I have a lot to thank my Mom for: My wit, my superior planning skills, my grit, my love of dresses with pockets.... There are a lot of lessons she taught me over the years - even if they were ones that I picked up on while just watching her.

I now have one more item to add to that ever expansive list: My sense of self-worth. It turns out that Moms are the ones who feed our sense of importance when we are young - even acting as a buffer to protect us from negative forces

That's a lot of pressure to put on Moms (what else is new?), but ultimately very good to know.

I tell my son that he is important and how much he matters to our family and the world. I tell my son that he is capable of so many wonderful things in his lifetime. It's nice to know that my cheerleading will eventually stick with him and feed into his sense of self worth when he gets to those bumpier teenage years.

I am sure there is a balance item to consider: As in, not over-feeding your child's sense of self worth. There is the reality that our children are not good at everything, but there are always areas of life that they are exceptional at. Highlighting the good parts is key to preventing long-term relationship issues, and negative self thoughts as they enter young adulthood.

So, thank you, Mom, for always reminding me that I am worthy and loved.

Who helps lift you up when you need it? Share with me in the comments.

Monday, November 4, 2019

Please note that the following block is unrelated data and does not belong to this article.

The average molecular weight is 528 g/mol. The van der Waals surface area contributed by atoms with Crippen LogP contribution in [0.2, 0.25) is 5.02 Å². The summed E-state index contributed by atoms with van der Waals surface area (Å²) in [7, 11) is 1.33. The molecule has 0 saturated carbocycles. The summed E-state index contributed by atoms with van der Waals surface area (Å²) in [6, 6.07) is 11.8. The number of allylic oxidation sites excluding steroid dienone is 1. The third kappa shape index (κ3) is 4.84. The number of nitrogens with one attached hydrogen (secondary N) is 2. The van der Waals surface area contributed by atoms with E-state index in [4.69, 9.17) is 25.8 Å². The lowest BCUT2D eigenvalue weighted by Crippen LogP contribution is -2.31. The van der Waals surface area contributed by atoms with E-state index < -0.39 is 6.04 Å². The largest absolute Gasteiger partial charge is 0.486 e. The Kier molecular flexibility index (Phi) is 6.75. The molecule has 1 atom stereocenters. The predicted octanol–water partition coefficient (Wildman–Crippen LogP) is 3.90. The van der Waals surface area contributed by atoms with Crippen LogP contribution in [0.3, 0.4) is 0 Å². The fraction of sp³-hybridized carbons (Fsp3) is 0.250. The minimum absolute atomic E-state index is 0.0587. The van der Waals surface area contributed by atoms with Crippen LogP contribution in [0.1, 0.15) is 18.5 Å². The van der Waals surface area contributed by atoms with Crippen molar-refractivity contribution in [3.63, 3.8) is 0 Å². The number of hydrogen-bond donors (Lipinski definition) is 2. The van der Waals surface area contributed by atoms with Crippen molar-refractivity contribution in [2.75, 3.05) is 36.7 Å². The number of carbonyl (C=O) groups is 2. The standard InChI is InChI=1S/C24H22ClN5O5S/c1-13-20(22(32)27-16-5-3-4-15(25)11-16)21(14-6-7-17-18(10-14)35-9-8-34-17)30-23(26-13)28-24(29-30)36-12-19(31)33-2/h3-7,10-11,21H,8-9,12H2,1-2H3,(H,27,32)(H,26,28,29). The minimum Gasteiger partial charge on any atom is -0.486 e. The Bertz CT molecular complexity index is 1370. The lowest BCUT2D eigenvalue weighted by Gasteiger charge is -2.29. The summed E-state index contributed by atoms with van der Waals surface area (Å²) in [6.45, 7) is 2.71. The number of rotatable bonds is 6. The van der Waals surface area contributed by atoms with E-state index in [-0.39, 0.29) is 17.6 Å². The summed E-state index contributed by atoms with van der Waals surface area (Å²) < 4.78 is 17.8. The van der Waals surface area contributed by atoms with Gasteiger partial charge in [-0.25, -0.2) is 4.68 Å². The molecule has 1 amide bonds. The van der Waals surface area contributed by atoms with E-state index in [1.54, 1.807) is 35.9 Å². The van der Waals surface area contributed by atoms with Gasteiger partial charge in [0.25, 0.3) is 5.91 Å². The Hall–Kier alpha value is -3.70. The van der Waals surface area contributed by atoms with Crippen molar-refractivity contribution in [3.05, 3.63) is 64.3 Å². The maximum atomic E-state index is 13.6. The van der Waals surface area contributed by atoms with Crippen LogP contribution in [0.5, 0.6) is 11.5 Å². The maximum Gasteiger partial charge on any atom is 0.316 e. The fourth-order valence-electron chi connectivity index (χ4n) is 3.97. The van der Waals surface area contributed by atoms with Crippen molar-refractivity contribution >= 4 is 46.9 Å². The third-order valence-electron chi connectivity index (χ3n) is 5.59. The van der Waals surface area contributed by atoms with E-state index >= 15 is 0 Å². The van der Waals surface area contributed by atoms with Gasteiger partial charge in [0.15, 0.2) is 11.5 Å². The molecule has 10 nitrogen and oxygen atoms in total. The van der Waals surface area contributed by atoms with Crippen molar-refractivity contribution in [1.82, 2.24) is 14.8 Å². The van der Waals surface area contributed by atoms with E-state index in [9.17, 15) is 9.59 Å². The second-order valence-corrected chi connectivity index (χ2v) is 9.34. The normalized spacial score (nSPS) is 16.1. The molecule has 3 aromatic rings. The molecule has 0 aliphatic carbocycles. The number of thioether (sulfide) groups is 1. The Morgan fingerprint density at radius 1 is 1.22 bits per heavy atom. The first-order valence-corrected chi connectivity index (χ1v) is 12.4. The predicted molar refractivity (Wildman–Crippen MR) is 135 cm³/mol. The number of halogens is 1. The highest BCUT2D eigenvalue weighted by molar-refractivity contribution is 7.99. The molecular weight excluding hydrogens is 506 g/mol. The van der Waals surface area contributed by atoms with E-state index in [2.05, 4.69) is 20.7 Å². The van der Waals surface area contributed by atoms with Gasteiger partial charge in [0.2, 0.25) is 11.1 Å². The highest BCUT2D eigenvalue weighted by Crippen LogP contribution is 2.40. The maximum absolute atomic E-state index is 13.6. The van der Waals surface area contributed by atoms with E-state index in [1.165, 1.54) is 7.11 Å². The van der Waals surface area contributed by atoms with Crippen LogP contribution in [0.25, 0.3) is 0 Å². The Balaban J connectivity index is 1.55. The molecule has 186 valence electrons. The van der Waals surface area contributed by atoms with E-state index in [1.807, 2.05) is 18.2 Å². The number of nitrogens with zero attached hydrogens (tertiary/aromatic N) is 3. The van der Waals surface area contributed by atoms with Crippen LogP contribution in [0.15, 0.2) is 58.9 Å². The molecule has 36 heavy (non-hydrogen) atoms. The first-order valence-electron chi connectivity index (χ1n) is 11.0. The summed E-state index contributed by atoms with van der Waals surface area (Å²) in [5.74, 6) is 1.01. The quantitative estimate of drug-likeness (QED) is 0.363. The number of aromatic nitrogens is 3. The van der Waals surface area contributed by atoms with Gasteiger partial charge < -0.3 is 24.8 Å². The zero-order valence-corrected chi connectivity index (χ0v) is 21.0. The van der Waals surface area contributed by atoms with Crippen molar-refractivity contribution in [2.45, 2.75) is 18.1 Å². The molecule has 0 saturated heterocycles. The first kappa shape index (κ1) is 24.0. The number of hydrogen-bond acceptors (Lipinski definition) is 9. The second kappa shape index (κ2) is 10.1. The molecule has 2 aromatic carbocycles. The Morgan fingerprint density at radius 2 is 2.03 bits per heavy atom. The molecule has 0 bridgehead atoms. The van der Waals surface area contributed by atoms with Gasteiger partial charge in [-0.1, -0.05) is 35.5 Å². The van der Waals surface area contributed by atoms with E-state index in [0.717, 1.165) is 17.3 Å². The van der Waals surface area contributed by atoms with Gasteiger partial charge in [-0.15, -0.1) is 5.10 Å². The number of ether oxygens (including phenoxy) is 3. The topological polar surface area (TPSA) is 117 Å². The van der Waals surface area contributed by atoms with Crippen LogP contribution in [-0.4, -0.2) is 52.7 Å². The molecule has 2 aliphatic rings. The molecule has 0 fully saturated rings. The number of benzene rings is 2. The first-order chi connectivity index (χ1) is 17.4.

Looping parents into education plans

Our son's school recently completed the fall parent-teacher conferences that give us some insight into what the teachers plan to cover over the course of the year and any areas we need to help address at home. There was an interesting spin on the discussions this year, as the conference was led by our son.

While the teachers floated around the room, my son walked my husband and I through a self-evaluation of what he has been working on and what he thinks he needs to improve upon. Two of his three teachers came over at some point (one just to observe and the other to chime in about how well he is doing with reading), but the majority of the conference was handled with my son in charge of the conversation.

It was reassuring to know that he understood what he was doing this year, and the self-evaluation bit was fascinating. The teachers made it clear that if we wanted a more traditional discussion, they would schedule that as well.

I've chatted with my son's teachers before about how they address different skill levels in the classroom. It's not an easy task, but I know they have strategies to help with students at every level. Does this mean that my son gets individualized learning? Not really. But I am comfortable with the work that he is doing and am not anywhere near a point to take control of his education through home schooling

I have several friends who home school their children and love it - especially because they are able to tailor the work for each child and still meet the standards of each grade level. I'm not sure I have the patience for all that and I am positive my son doesn't want me to be his full-time teacher.

I know that school selection is not an easy choice for any parent - we all want what is best for our child in the long run. But we also need to make sure we are meeting everyone's needs - being both a parent and full-time educator is a big job. 

Are you happy with your child's school? What would you change? Talk about it in the comments.